Another book on the Riemann Hypothesis! John Derbyshire's Prime Obsession (2004) does about as good a job on the theoretical side as Marcus du Sautoy's 2003 The Music of the Primes, even though Derbyshire is an amateur and du Satoy is an Oxford professor of mathematics. Derbyshire wins in his historical discussion of Bernhard Riemann. But du Satoy shines in his profiles of recent mathematicians. Clearly he has had personal contact with many of them, and it shows. In Chapter 9, for instance:
At the beginning of the 1970s, one mathematician stood at the head of this small band of sceptics. Don Zagier is one of the most energetic mathematicians on today's mathematical circuit, cutting a dashing figure as he sweeps through the corridors of the Max Planck Institute for Mathematics in Bonn, Germany's answer to the Institute for Advanced Study in Princeton. Like some mathematical musketeer, Zagier flourishes his razor-sharp intellect, ready to slay any passing problem. His enthusiasm and energy for the subject whisk you away in a whirlwind of ideas delivered in a rat-tat-tat voice and at a speed that leaves you breathless. He has a playful approach to his subject and is always ready with a mathematical puzzle to spice up lunch at the institute in Bonn.
Zagier had become exasperated by some people's desire to believe in the Riemann Hypothesis on purely aesthetic grounds, ignoring the dearth of real evidence to support it. Faith in the Hypothesis was probably based on little more than a reverence for simplicity and beauty in mathematics. ...
What's the Riemann Hypothesis? It's a statement about the distribution of prime numbers. A proof is worth a million dollars (see MillenniumMath), and worth a lot more in fame and glory. A huge amount of hard work has gone into studying the Riemann Hypothesis for more than 150 years. If it's true (or false) the implications for the rest of mathematics are immense.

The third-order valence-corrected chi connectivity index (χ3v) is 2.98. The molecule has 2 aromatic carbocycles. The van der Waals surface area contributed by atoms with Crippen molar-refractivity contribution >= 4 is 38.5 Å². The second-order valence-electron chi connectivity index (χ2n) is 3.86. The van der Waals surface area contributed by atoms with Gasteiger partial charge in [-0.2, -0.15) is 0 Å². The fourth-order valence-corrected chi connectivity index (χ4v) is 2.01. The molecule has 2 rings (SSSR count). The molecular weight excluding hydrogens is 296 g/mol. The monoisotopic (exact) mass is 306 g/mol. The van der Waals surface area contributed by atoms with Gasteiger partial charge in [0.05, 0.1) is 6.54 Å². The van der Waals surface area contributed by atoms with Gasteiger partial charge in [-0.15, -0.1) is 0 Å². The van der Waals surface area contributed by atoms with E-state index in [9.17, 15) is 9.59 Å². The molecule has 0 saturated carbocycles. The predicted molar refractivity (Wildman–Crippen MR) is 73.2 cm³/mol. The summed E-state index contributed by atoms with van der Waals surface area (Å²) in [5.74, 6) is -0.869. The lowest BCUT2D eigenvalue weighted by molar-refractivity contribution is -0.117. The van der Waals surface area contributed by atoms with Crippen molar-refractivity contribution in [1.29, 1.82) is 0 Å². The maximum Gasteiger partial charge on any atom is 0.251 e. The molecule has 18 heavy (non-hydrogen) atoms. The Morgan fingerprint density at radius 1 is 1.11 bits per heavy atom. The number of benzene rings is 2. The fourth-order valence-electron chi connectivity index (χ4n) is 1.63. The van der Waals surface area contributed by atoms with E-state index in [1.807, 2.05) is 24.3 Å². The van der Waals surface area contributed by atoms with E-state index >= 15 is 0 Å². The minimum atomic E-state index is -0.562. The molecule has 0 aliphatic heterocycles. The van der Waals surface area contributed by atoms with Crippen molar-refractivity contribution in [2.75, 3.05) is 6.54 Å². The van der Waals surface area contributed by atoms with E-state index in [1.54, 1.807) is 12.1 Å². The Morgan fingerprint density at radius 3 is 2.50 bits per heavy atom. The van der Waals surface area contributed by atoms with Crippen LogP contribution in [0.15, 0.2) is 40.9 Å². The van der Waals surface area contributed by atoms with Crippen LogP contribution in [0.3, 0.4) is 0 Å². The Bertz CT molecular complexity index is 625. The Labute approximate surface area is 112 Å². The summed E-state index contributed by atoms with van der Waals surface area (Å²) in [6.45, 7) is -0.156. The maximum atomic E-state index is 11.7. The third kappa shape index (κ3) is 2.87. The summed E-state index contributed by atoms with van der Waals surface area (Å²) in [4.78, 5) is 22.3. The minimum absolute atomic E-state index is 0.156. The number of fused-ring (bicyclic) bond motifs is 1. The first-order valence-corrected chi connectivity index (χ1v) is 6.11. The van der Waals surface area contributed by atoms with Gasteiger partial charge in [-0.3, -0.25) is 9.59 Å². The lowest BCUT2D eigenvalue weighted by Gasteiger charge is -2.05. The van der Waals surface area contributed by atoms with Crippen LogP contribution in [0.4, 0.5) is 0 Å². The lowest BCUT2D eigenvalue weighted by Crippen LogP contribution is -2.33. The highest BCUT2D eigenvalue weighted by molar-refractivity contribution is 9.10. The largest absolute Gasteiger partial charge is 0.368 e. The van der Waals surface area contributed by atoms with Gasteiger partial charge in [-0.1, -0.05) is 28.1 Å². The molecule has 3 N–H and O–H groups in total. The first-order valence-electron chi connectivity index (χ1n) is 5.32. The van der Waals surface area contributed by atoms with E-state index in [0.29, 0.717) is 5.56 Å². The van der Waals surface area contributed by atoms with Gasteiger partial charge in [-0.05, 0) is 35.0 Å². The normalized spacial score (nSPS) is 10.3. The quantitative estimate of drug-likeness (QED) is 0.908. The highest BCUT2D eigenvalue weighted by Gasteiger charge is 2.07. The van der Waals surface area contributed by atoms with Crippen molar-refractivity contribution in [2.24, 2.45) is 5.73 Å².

Part of what du Satoy conveys, in elegant fashion, is the ultra-large-scale cooperative nature of the mathematical enterprise. In Chapter 8, discussing how work by Julia Robinson and Yuri Matijasevich solved another major challenge:
It is striking how mathematics has the ability to unite people across political and historical boundaries. Despite the difficulties posed by the Cold War, these American and Russian mathematicians would forge a strong friendship upon their obsession with Hilbert's inspirational problem. Robinson described this strange bond between mathematicians as being like 'a nation of our own without distinction of geographical origins, race, creed, sex, age or even time (the mathematicians of the past and of the future are our colleagues too) — all dedicated to the most beautiful of the arts and sciences.'
Matijasevich and Robinson would fight over credit for the proof, but not for self-aggrandisement — rather, each insisted that the other had done the hardest bit. It is true that, because Matijasevich ended up putting in the last piece of the jigsaw, the solution of Hilbert's tenth problem is often attributed to him. The reality of course is that many mathematicians contributed to the long journey from Hilbert's announcement in 1990 to the final solution seventy years later.
And as du Satory notes in an earlier paragraph:
... Robinson saw that the solution had been under her nose all the time, but it had taken Matijasevich to spot it. 'There are lots of things, just lying on the beach as it were, that we don't see until someone else picks one of them up. Then we all see that one,' she explained. She wrote to congratulate Matijasevich: 'I am especially pleased to think that when I first made the conjecture you were a baby and I just had to wait for you to grow up.'
Such a sweet image of collaboration! And just think: human society is a hugely larger example of working together, across space and time, as we figure things out and share know-how and make progress and help each other do better. Doesn't it make all the quibbles and selfishness over intellectual "property" seem infinitely petty?
^z - 2011-08-11